The Brookings Effect Today: 101 Degrees!

July 28, 2015

A coastal city was the hottest place in Oregon today.


Yep, the temperature hit 101 degrees at Brookings way down on the south coast.

How does that happen???

It’s called the Brookings Effect, or sometimes the Chetco Effect.  With the right wind direction, air rushes down the Siskiyou Mountains, compressing and warming the airmass.  As a result, a localized area around Brookings can see temperatures soar ANY month of the year. Cliff Mass did a nice write-up about it a couple of year ago.

You know you’ve made it “big time” if you have a Wikipedia entry right? Sure enough, you can find an entry for the Brookings Effect here.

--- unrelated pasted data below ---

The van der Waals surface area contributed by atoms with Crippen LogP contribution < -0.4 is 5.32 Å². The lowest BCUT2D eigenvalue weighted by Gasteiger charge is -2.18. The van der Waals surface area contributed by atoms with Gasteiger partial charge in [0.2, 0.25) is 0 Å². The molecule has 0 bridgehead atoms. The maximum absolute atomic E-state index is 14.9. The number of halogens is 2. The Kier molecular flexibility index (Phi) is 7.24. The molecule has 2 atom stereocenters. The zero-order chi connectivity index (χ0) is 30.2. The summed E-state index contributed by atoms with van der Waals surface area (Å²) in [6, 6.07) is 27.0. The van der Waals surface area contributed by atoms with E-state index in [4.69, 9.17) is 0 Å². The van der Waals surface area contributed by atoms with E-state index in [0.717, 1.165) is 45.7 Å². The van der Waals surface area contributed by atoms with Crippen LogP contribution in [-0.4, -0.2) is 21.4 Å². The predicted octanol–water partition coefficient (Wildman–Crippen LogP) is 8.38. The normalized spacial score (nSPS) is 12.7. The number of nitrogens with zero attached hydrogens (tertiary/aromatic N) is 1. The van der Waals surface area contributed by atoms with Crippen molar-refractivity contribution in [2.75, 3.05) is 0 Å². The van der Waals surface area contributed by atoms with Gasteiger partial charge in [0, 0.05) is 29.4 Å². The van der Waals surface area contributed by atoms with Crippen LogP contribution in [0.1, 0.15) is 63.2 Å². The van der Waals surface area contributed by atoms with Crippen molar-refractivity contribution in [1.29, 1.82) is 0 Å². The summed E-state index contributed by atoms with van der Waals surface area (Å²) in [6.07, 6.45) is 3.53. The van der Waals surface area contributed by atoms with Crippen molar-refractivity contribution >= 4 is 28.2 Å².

As soon as the wind direction changes the temperature drops rapidly.  It’s quite possible to have a high in the 90s one day and then be foggy and 58 the next as the air comes off the chilly Pacific Ocean.  You can see some of that up/down on a chart of the past 13 days:


The most extreme heat wave in the Brookings area occurred in July 2008.  That was a crazy few days, I can’t imagine what it was like for folks who most likely didn’t have air conditioning!  The 108 was the all-time record high for that location.  Note the low of 85 degrees the following night as the warm north wind continued to blow.


Speaking of a warm night, I see it is still 89 degrees in Brookings at 11pm with a northeast wind gusting to 16 mph.

Here in our area the heat begins tomorrow (Wednesday) and continues through at least Monday.  Models seem to be pointing towards significant cooling beginning Tuesday.

Stay cool!

Chief Meteorologist Mark Nelsen